Apple released this Friday (13) a document in which it provides more details about the new security features focused on children, announced earlier this month. In it, the company explains how the child abuse material detection system (CSAM) that has raised privacy concerns will work.
According to the Apple, the image bank used to detect photos possibly related to child exploitation in the device’s gallery will be generated by at least two different organizations. They operate in separate jurisdictions and are not under the control of the same government.
The Cupertino giant also said it will post a Knowledge Base article on its website containing a root hash of the database encrypted in each version of the supported operating system. This way, the user will be able to inspect the root hash on his device and compare it with the Base.
This measure, explains the owner of the iPhone, will facilitate the carrying out of audits by independent companies, to prove the correct functioning of the tool. The full document, including information on the manual review that will take effect after an account reaches the CSAM image limit, can be viewed on the Apple website.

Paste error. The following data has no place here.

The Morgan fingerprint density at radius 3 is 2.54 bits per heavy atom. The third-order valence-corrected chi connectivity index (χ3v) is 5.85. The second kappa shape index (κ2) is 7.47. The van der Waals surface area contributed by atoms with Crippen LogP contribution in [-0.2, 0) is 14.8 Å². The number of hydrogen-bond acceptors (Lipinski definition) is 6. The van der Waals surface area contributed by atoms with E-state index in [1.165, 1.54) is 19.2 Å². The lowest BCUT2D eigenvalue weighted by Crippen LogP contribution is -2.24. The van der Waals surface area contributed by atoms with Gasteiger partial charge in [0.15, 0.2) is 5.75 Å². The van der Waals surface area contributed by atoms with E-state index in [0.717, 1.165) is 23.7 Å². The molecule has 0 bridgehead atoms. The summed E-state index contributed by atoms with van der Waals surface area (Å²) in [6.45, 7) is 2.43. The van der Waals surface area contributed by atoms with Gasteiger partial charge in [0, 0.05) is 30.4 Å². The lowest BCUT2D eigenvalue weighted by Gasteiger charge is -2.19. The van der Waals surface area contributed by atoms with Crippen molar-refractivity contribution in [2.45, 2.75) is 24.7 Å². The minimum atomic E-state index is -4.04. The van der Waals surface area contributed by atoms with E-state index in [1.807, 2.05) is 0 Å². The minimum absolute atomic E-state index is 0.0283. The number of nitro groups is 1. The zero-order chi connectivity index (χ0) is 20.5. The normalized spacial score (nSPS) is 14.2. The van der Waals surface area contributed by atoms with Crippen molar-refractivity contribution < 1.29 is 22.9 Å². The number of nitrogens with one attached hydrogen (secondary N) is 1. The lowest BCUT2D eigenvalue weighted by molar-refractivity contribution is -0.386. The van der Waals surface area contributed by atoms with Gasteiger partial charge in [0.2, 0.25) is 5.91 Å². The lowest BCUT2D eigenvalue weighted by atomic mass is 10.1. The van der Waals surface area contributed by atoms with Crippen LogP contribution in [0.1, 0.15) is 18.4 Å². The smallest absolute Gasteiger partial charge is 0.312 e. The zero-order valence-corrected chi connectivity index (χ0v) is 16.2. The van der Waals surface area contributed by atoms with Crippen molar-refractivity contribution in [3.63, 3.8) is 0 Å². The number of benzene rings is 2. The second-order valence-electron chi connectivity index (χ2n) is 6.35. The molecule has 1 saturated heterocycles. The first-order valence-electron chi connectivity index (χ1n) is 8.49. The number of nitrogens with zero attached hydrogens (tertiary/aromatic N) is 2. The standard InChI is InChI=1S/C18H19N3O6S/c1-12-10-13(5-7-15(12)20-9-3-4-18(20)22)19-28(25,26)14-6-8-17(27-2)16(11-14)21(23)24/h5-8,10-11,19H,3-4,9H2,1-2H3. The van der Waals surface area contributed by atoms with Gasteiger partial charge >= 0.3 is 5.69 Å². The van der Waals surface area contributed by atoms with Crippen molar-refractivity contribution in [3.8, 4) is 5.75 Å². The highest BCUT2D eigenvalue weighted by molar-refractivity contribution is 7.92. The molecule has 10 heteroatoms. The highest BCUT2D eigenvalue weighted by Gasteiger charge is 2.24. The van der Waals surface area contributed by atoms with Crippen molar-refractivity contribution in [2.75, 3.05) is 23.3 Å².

iCloud’s photo-scanning system for images that might indicate child abuse has been the subject of much discussion since it was announced. Specialists and entities even created an open letter to Apple, with more than 6,000 signatures, asking for the immediate suspension of the appeal.
Despite the criticism, reinforced by former NSA employee Edward Snowden and cryptographer Nadim Kobeissi, big tech kept rolling out new child safety features. They will first reach iPhone, iPad and Mac users in the United States by the end of this year.